On February 4, 2012 one of the saddest events in the history of the United Nations Security Council occurred. A resolution seeking to end the violent suppression of the pro-democracy movement in Syria and largely sponsored by the Arab League was vetoed by Russia and China. Though 13 out of 15 Security Council members voted in favor of the draft resolution, the fact that the objecting nations are permanent members of the Security Council meant that the latest effort by the UN to end the bloodbath in Syria was torpedoed.
Since China makes no pretense to being a democratic country, and has a consistent policy of not "interfering in the internal affairs" of other countries (and ensuring the issue of Tibet does not make it onto the agenda of the United Nations), it is not surprising that Beijing sided with the Bashar al-Assad dictatorship. However, since Moscow at least claims that it is a democratic country and is genuinely concerned about the plight of the Syrian people, the Kremlin's stubborn defense of Bashar Assad is as inexplicable as it is cynical. In effect, Moscow is telling the suffering people of Syria, as they are being bombarded by heavy artillery, to "drop dead."
While the city of Homs was being shelled into oblivion by the dictatorship in Damascus, simultaneously with the draft UN resolution being watered down to appease Russia's "concerns" (specifying no military intervention was being authorized by the Security Council) the Russian foreign minister, Sergey Lavrov, was rationalizing with tortured nuance his government's defense of the Assad crackdown on the Syrian people, seeking to equate the Syrian people's resistance to the tyrannical Baathist regime to the violence of President Assad's security forces. Thus, by seeking to halt the massacres being perpetrated by the Assad regime, the United Nations is "encouraging" violence, according to the policymakers in the Kremlin, whose views are amplified by Moscow's state-controlled propaganda arm, Russia Today.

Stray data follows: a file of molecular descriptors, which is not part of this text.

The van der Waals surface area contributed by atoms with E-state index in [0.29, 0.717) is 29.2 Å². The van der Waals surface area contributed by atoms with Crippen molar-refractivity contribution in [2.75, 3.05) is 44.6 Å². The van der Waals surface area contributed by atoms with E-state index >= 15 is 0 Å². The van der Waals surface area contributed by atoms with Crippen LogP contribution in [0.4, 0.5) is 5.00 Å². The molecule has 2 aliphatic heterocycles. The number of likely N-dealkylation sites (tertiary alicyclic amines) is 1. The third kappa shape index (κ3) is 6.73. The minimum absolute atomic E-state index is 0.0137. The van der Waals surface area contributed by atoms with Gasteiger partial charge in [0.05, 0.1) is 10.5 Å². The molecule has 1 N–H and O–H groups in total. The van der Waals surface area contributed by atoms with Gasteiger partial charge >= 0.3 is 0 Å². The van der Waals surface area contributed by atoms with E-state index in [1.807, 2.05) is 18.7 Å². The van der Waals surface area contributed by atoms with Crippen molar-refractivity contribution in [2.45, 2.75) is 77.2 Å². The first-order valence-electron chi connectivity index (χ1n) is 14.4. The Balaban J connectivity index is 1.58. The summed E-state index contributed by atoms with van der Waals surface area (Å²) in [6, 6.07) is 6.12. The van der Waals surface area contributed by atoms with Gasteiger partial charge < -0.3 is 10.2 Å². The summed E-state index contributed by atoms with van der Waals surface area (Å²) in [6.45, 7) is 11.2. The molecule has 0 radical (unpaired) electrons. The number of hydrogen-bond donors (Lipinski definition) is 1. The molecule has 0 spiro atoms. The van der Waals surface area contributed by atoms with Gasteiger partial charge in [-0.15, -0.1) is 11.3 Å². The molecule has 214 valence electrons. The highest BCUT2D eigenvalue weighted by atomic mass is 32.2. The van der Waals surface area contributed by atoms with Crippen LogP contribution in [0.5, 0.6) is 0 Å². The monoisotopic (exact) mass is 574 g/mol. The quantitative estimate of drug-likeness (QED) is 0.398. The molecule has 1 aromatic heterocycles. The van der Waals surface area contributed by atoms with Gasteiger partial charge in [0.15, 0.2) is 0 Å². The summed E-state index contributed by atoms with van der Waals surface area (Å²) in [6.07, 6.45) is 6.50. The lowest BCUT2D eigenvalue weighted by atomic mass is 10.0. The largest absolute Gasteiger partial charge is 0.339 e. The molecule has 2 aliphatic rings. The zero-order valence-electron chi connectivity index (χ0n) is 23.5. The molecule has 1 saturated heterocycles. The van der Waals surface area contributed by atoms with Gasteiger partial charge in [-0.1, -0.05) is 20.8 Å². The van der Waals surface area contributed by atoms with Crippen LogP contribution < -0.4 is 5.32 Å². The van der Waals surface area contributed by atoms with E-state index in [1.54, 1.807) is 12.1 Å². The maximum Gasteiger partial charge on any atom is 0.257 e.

Since the views articulated by Lavrov are inherently illogical, one may ask what the true reason is for Moscow's rigid support of one of the most brutally repressive regimes in the Middle East, at a time when the winds of change are blowing throughout the Arab world. It could be that Moscow wishes to preserve the Assad regime as a client state that has purchased billions of dollars worth of weapons (some of which are now being used by Assad against his own people). Some have theorized that the Kremlin fears that if the Assad regime falls, it will be replaced by an Islamist government, which would encourage Islamic separatist movements in Russia's troubled Chechnya and Dagestan republics. What makes this reasoning questionable is that the most entrenched allies of the current regime in Damascus are the Islamic Republic of Iran and its Lebanese proxy, Hezbollah.
Mr. Lavrov may do well to reflect on a predecessor of his from Soviet times, Vyacheslav Molotov. It was Molotov, on behalf of Soviet dictator Stalin, who negotiated a non-aggression pact with Nazi Germany, unleashing the Second World War. When the Nazis unleashed their aggression against Western Europe in 1940, Molotov actually sent the German foreign minister a telegram indicating full support and understanding for the measures taken by Hitler. When German troops marched through Paris, Molotov congratulated the Nazis. One year later, the same army that conquered Western Europe with Moscow's approval invaded Russia, and nearly destroyed the country.
The Kremlin's policy in support of the bloodthirsty Assad dictatorship may be cynical. However, based on Russia's own calamitous history of aligning with foreign tyrannies, it is certainly not wise and may in the end harm Moscow's most vital interests irreparably.